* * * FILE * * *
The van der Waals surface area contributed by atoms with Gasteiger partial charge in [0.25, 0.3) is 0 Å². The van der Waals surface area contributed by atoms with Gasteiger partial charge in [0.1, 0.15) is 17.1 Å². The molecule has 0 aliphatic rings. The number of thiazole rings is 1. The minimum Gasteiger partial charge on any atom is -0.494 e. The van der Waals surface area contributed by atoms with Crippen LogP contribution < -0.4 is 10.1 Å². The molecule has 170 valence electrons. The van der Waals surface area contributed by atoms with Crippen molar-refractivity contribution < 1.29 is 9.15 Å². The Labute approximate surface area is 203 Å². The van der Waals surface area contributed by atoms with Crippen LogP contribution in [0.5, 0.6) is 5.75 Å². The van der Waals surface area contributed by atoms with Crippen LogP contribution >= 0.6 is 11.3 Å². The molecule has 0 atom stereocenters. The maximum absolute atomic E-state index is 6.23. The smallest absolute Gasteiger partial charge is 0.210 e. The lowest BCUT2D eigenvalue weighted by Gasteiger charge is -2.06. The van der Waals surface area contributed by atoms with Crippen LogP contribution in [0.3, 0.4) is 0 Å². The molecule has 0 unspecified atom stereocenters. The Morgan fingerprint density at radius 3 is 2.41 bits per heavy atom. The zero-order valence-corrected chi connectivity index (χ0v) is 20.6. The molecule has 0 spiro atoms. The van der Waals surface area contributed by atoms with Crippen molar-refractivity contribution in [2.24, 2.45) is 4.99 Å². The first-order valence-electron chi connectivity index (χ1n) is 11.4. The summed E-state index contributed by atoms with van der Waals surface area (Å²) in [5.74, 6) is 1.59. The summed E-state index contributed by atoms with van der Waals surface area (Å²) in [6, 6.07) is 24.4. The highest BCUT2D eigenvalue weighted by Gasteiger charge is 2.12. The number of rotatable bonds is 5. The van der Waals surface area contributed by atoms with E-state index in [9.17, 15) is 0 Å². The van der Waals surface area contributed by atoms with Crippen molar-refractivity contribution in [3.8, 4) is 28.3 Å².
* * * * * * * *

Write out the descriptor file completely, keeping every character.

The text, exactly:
The van der Waals surface area contributed by atoms with Gasteiger partial charge in [0.25, 0.3) is 0 Å². The van der Waals surface area contributed by atoms with Gasteiger partial charge in [0.1, 0.15) is 17.1 Å². The molecule has 0 aliphatic rings. The number of thiazole rings is 1. The minimum Gasteiger partial charge on any atom is -0.494 e. The van der Waals surface area contributed by atoms with Crippen LogP contribution < -0.4 is 10.1 Å². The molecule has 170 valence electrons. The van der Waals surface area contributed by atoms with Crippen molar-refractivity contribution < 1.29 is 9.15 Å². The Labute approximate surface area is 203 Å². The van der Waals surface area contributed by atoms with Crippen LogP contribution in [0.5, 0.6) is 5.75 Å². The van der Waals surface area contributed by atoms with Crippen LogP contribution >= 0.6 is 11.3 Å². The molecule has 0 atom stereocenters. The maximum absolute atomic E-state index is 6.23. The smallest absolute Gasteiger partial charge is 0.210 e. The lowest BCUT2D eigenvalue weighted by Gasteiger charge is -2.06. The van der Waals surface area contributed by atoms with Crippen LogP contribution in [0.3, 0.4) is 0 Å². The molecule has 0 unspecified atom stereocenters. The Morgan fingerprint density at radius 3 is 2.41 bits per heavy atom. The zero-order valence-corrected chi connectivity index (χ0v) is 20.6. The molecule has 0 spiro atoms. The van der Waals surface area contributed by atoms with Crippen molar-refractivity contribution in [2.24, 2.45) is 4.99 Å². The first-order valence-electron chi connectivity index (χ1n) is 11.4. The summed E-state index contributed by atoms with van der Waals surface area (Å²) in [5.74, 6) is 1.59. The summed E-state index contributed by atoms with van der Waals surface area (Å²) in [6, 6.07) is 24.4. The highest BCUT2D eigenvalue weighted by Gasteiger charge is 2.12. The number of rotatable bonds is 5. The van der Waals surface area contributed by atoms with E-state index in [9.17, 15) is 0 Å². The van der Waals surface area contributed by atoms with Crippen molar-refractivity contribution in [3.8, 4) is 28.3 Å².